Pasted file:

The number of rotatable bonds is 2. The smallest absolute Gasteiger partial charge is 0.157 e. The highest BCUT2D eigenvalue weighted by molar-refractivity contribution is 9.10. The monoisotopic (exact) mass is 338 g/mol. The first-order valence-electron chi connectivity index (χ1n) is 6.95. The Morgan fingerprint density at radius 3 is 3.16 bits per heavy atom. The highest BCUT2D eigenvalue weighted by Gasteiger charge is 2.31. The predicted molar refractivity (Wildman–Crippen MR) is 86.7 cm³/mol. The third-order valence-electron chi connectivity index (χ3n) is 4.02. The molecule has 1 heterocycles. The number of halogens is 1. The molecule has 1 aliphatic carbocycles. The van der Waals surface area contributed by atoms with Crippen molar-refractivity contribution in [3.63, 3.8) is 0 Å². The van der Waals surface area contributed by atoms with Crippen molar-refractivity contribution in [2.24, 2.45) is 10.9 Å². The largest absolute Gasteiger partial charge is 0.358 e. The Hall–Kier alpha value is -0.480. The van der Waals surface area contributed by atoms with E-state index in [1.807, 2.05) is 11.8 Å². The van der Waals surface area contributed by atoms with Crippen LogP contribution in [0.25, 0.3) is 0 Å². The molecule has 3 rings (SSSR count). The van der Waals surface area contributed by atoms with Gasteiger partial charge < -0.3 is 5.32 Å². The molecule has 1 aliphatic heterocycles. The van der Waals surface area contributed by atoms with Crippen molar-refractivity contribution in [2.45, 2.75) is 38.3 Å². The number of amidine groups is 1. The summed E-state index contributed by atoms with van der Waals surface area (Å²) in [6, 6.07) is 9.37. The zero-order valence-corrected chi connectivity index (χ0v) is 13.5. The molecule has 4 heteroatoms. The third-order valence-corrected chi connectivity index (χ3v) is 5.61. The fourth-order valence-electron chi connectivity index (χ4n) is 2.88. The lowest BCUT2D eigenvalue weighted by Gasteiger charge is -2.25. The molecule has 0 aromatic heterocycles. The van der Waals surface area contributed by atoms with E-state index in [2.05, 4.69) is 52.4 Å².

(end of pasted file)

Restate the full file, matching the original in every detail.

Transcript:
The number of rotatable bonds is 2. The smallest absolute Gasteiger partial charge is 0.157 e. The highest BCUT2D eigenvalue weighted by molar-refractivity contribution is 9.10. The monoisotopic (exact) mass is 338 g/mol. The first-order valence-electron chi connectivity index (χ1n) is 6.95. The Morgan fingerprint density at radius 3 is 3.16 bits per heavy atom. The highest BCUT2D eigenvalue weighted by Gasteiger charge is 2.31. The predicted molar refractivity (Wildman–Crippen MR) is 86.7 cm³/mol. The third-order valence-electron chi connectivity index (χ3n) is 4.02. The molecule has 1 heterocycles. The number of halogens is 1. The molecule has 1 aliphatic carbocycles. The van der Waals surface area contributed by atoms with Crippen molar-refractivity contribution in [3.63, 3.8) is 0 Å². The van der Waals surface area contributed by atoms with Crippen molar-refractivity contribution in [2.24, 2.45) is 10.9 Å². The largest absolute Gasteiger partial charge is 0.358 e. The Hall–Kier alpha value is -0.480. The van der Waals surface area contributed by atoms with E-state index in [1.807, 2.05) is 11.8 Å². The van der Waals surface area contributed by atoms with Crippen LogP contribution in [0.25, 0.3) is 0 Å². The molecule has 3 rings (SSSR count). The van der Waals surface area contributed by atoms with Gasteiger partial charge < -0.3 is 5.32 Å². The molecule has 1 aliphatic heterocycles. The van der Waals surface area contributed by atoms with Crippen molar-refractivity contribution in [2.45, 2.75) is 38.3 Å². The number of amidine groups is 1. The summed E-state index contributed by atoms with van der Waals surface area (Å²) in [6, 6.07) is 9.37. The zero-order valence-corrected chi connectivity index (χ0v) is 13.5. The molecule has 4 heteroatoms. The third-order valence-corrected chi connectivity index (χ3v) is 5.61. The fourth-order valence-electron chi connectivity index (χ4n) is 2.88. The lowest BCUT2D eigenvalue weighted by Gasteiger charge is -2.25. The molecule has 0 aromatic heterocycles. The van der Waals surface area contributed by atoms with E-state index in [2.05, 4.69) is 52.4 Å².